Welcome back. In the last video,

we discussed the basics of kinematic modeling and

constraints and introduced the notion of the instantaneous center of rotation.

In this lesson, we will develop the kinematic bicycle model,

a classic model that does surprisingly well at

capturing vehicle motion in normal driving conditions.

Let's get started. The well-known kinematic bicycle model has long been used as

a suitable control-oriented model for representing vehicles because of

its simplicity and adherence to the nonholonomic constraints of a car.

Before we derive the model,

let's define some additional variables on

top of the ones we used for the two-wheeled robot.

The bicycle model we'll develop is called the front wheel steering model,

as the front wheel orientation can be controlled relative to the heading of the vehicle.

Once again, we assume the vehicle operates on

a 2D plane denoted by the inertial frame FI.

In the proposed bicycle model,

the front wheel represents the front right and left wheels of the car,

and the rear wheel represents the rear right and left wheels of the car.

To analyze the kinematics of the bicycle model,

we must select a reference point X,

Y on the vehicle which can be placed at the center of the rear axle,

the center of the front axle,

or at the center of gravity or cg.

The selection of the reference point changes the kinematic equations that result,

which in turn change the controller designs that we'll use.

As needed, we'll switch between reference points throughout this course.

Let's start with the rear axle reference point model.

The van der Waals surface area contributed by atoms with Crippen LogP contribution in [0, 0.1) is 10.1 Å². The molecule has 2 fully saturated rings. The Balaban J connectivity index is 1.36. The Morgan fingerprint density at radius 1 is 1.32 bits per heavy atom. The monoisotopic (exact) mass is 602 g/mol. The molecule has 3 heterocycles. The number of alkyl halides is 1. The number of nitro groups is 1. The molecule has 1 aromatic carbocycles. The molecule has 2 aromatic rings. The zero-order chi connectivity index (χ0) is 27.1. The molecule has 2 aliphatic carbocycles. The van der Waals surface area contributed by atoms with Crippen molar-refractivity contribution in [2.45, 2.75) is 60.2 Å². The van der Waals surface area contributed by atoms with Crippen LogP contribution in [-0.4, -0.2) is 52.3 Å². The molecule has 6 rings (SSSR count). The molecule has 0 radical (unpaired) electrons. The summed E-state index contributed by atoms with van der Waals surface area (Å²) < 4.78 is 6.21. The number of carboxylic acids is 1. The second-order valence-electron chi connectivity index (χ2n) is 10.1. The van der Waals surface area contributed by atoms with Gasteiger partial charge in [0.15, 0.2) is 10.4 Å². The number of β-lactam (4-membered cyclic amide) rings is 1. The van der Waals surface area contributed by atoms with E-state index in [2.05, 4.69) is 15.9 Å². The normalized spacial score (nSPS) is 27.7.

We'll denote the location of the rear axle reference point as xr,

yr and the heading of the bicycle as Theta.

We'll use L for the length of the bicycle,

measured between the two wheel axes.

As with the two-wheeled robot,

these are our main model states.

The inputs for the bicycle model are

slightly different than those for the two-wheeled robot,

as we now need to define a steering angle for the front wheel.

Let this steering angle be denoted by Delta,

and is measured relative to the forward direction of the bicycle.

The velocity is denoted v and points in the same direction as each wheel.

This is an assumption referred to as the no slip condition,

which requires that our wheel cannot move laterally or slip longitudinally either.

It is the same assumption that allows us to compute

the forward speed of the two-wheeled robot based on the rotation rates of its wheels.

Because of the no slip condition,

we once again have that Omega,

the rotation rate of the bicycle,

is equal to the velocity over the instantaneous center of rotation,

radius R. From the similar triangles formed by L and R,

and v and Delta,

we see that the tan of Delta is equal to the wheelbase L

over the instantaneous turn radius R. By combining both equations,

we can find the relation between the rotation rate of the vehicle Omega,

and the steering angle Delta,

as Omega equals v tan Delta over

L. We can now form

the complete kinematic bicycle model for the rear axle reference point.

Based on this model configuration,

the velocity components of the reference point in the x and y direction are

equal to the forward velocity v times cos Theta and sine Theta respectively.

These two equations are combined with the equation for rotation rate

derived previously to form the rear axle bicycle model.